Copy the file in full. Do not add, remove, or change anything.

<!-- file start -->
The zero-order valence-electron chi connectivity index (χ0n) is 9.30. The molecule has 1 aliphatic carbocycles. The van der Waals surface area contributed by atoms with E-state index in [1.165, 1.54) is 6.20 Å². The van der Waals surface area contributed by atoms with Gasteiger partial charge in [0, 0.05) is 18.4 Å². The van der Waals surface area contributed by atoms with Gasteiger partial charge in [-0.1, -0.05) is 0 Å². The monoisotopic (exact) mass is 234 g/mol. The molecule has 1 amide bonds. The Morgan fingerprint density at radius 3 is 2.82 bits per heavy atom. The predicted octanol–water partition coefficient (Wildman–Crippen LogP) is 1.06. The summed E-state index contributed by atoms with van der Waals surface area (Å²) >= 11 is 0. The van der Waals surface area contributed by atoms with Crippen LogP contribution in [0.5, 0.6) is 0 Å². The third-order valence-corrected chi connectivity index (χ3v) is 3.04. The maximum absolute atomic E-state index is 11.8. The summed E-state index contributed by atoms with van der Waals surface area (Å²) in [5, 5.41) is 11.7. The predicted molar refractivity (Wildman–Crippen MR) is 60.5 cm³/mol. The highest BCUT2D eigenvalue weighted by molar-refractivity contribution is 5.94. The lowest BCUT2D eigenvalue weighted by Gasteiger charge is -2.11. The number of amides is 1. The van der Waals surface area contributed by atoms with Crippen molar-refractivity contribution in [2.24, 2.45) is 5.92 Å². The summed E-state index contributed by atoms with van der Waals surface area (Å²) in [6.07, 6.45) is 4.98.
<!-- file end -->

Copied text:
The zero-order valence-electron chi connectivity index (χ0n) is 9.30. The molecule has 1 aliphatic carbocycles. The van der Waals surface area contributed by atoms with E-state index in [1.165, 1.54) is 6.20 Å². The van der Waals surface area contributed by atoms with Gasteiger partial charge in [0, 0.05) is 18.4 Å². The van der Waals surface area contributed by atoms with Gasteiger partial charge in [-0.1, -0.05) is 0 Å². The monoisotopic (exact) mass is 234 g/mol. The molecule has 1 amide bonds. The Morgan fingerprint density at radius 3 is 2.82 bits per heavy atom. The predicted octanol–water partition coefficient (Wildman–Crippen LogP) is 1.06. The summed E-state index contributed by atoms with van der Waals surface area (Å²) >= 11 is 0. The van der Waals surface area contributed by atoms with Crippen LogP contribution in [0.5, 0.6) is 0 Å². The third-order valence-corrected chi connectivity index (χ3v) is 3.04. The maximum absolute atomic E-state index is 11.8. The summed E-state index contributed by atoms with van der Waals surface area (Å²) in [5, 5.41) is 11.7. The predicted molar refractivity (Wildman–Crippen MR) is 60.5 cm³/mol. The highest BCUT2D eigenvalue weighted by molar-refractivity contribution is 5.94. The lowest BCUT2D eigenvalue weighted by Gasteiger charge is -2.11. The number of amides is 1. The van der Waals surface area contributed by atoms with Crippen molar-refractivity contribution in [2.24, 2.45) is 5.92 Å². The summed E-state index contributed by atoms with van der Waals surface area (Å²) in [6.07, 6.45) is 4.98.